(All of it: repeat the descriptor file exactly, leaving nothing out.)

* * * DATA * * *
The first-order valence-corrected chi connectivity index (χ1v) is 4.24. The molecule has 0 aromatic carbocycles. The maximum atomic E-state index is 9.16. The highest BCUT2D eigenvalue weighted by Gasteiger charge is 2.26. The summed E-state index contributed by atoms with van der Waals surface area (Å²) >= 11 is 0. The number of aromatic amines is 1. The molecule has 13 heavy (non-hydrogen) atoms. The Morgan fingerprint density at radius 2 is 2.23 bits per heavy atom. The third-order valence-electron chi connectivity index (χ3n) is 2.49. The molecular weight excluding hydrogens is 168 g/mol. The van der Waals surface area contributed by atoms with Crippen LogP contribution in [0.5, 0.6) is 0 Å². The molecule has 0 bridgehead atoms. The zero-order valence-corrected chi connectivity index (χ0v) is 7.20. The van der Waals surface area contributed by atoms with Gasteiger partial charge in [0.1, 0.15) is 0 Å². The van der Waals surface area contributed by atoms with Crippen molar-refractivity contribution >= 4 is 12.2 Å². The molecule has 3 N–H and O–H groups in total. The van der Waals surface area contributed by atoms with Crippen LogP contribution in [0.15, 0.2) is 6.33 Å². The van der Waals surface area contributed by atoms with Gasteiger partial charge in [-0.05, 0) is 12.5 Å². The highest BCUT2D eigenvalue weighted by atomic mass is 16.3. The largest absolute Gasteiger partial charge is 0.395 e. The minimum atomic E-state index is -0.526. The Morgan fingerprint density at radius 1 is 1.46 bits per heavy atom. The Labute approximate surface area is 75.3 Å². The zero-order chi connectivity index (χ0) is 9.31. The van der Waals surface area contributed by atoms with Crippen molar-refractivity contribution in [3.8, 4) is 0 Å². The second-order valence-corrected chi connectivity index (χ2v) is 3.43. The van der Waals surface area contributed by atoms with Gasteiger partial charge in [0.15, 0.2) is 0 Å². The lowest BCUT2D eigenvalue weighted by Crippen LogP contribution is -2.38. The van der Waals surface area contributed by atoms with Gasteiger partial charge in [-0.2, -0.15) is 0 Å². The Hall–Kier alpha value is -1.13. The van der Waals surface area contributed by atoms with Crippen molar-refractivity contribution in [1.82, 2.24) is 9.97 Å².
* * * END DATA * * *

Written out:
The first-order valence-corrected chi connectivity index (χ1v) is 4.24. The molecule has 0 aromatic carbocycles. The maximum atomic E-state index is 9.16. The highest BCUT2D eigenvalue weighted by Gasteiger charge is 2.26. The summed E-state index contributed by atoms with van der Waals surface area (Å²) >= 11 is 0. The number of aromatic amines is 1. The molecule has 13 heavy (non-hydrogen) atoms. The Morgan fingerprint density at radius 2 is 2.23 bits per heavy atom. The third-order valence-electron chi connectivity index (χ3n) is 2.49. The molecular weight excluding hydrogens is 168 g/mol. The van der Waals surface area contributed by atoms with Crippen LogP contribution in [0.5, 0.6) is 0 Å². The molecule has 0 bridgehead atoms. The zero-order valence-corrected chi connectivity index (χ0v) is 7.20. The van der Waals surface area contributed by atoms with Gasteiger partial charge in [0.1, 0.15) is 0 Å². The van der Waals surface area contributed by atoms with Crippen molar-refractivity contribution >= 4 is 12.2 Å². The molecule has 3 N–H and O–H groups in total. The van der Waals surface area contributed by atoms with Crippen LogP contribution in [0.15, 0.2) is 6.33 Å². The van der Waals surface area contributed by atoms with Gasteiger partial charge in [-0.05, 0) is 12.5 Å². The highest BCUT2D eigenvalue weighted by atomic mass is 16.3. The largest absolute Gasteiger partial charge is 0.395 e. The minimum atomic E-state index is -0.526. The Morgan fingerprint density at radius 1 is 1.46 bits per heavy atom. The Labute approximate surface area is 75.3 Å². The zero-order chi connectivity index (χ0) is 9.31. The van der Waals surface area contributed by atoms with Crippen molar-refractivity contribution in [3.8, 4) is 0 Å². The second-order valence-corrected chi connectivity index (χ2v) is 3.43. The van der Waals surface area contributed by atoms with Gasteiger partial charge in [0.15, 0.2) is 0 Å². The lowest BCUT2D eigenvalue weighted by Crippen LogP contribution is -2.38. The van der Waals surface area contributed by atoms with Gasteiger partial charge in [-0.2, -0.15) is 0 Å². The Hall–Kier alpha value is -1.13. The van der Waals surface area contributed by atoms with Crippen molar-refractivity contribution in [1.82, 2.24) is 9.97 Å².